Linux Mint

Linux has many many flavors, but I’m fond of Mint, specifically using Cinnamon for my window manager. I have been using Mint Cinnamon as my main work OS since 2013. Prior to that I had used Ubuntu, but some of their recent UI changes were difficult to deal with.

Mint Cinnamon offers a nice clean interface, incredible customization options, and it just makes sense to me. It has the elegance of Windows XP without the fluff of newer Windows versions or the odd inconsistencies of MacOS and OS X. I find Macs difficult to use and their lack of customization options frustrating. Windows works well enough, but some of the tools I like just work better on Linux. So Linux is my primary operating system. I believe in it so much, I’m a monthly sponsor.

That said, I don’t recommend Linux for everyone. In fact, I don’t recommend it for most people. You can use Linux (whether Mint or another “distro”) for any day-to-day computer tasks like email, web browsing, document creation, etc. but since it is different than a Mac or Windows PC, there’s a learning curve. For me, though, there’s nothing better out there. I have full control of my system and can change any part of it to suit my needs and even my whims.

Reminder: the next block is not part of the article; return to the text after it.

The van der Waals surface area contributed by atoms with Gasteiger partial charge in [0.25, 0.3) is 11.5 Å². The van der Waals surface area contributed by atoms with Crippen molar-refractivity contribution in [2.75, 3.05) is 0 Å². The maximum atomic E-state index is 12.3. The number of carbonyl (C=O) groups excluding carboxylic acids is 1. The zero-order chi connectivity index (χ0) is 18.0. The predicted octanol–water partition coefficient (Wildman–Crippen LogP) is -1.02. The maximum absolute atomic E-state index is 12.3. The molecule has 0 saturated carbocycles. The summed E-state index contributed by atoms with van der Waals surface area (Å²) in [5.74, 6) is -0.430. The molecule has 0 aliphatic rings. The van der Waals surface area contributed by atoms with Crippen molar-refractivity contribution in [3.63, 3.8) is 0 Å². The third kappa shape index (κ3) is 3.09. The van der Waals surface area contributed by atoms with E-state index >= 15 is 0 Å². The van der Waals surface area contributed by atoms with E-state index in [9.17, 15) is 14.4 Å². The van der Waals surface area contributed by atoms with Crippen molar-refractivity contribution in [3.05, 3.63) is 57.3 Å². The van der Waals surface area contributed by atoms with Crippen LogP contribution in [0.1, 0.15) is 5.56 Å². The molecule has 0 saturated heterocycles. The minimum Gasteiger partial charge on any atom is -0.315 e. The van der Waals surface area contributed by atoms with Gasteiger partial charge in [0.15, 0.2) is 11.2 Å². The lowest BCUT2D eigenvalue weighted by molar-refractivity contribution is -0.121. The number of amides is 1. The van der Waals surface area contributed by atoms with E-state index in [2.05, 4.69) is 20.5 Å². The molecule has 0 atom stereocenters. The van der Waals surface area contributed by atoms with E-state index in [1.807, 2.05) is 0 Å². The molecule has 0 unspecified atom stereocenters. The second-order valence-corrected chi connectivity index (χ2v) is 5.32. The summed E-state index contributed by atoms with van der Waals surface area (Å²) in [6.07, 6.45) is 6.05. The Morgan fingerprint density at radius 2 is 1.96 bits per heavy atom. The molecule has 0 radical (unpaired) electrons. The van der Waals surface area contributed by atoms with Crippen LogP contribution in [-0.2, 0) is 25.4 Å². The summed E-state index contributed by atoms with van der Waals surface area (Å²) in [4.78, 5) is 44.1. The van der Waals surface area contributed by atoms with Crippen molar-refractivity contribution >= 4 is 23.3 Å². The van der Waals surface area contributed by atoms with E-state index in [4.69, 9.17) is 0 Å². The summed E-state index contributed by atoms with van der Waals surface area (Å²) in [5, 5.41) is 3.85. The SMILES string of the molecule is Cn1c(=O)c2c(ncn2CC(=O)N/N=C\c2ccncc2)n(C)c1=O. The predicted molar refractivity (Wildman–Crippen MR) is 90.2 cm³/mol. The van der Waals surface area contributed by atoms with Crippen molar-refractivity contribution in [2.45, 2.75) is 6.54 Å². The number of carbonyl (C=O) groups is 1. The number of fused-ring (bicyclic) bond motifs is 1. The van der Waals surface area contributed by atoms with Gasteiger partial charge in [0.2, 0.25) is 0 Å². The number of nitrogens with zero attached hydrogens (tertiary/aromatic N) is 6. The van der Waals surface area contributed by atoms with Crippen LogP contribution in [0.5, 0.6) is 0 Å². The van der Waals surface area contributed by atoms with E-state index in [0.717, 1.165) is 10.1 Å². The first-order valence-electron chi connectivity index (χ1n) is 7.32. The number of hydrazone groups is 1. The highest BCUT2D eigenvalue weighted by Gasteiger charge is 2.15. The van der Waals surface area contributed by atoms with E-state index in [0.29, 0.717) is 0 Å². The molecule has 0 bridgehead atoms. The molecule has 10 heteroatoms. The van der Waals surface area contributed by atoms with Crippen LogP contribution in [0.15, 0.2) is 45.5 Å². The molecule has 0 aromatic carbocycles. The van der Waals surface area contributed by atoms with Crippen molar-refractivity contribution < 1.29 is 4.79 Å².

That said, if I’m being completely honest, some software does work better on Windows, for instance. (An example would me my home document scanner really needs its native OCR software and Adobe Acrobat to function well.) So I keep a virtualized Windows 7 environment for my scanner, and run it within Linux.

The neat thing about Mint is you can be “Linux curious” and boot it on your existing machine via USB stick (instructions on their site) and not have to install a thing or change a single file on your hard drive. It’s definitely worth a look.

Linux Mint logo

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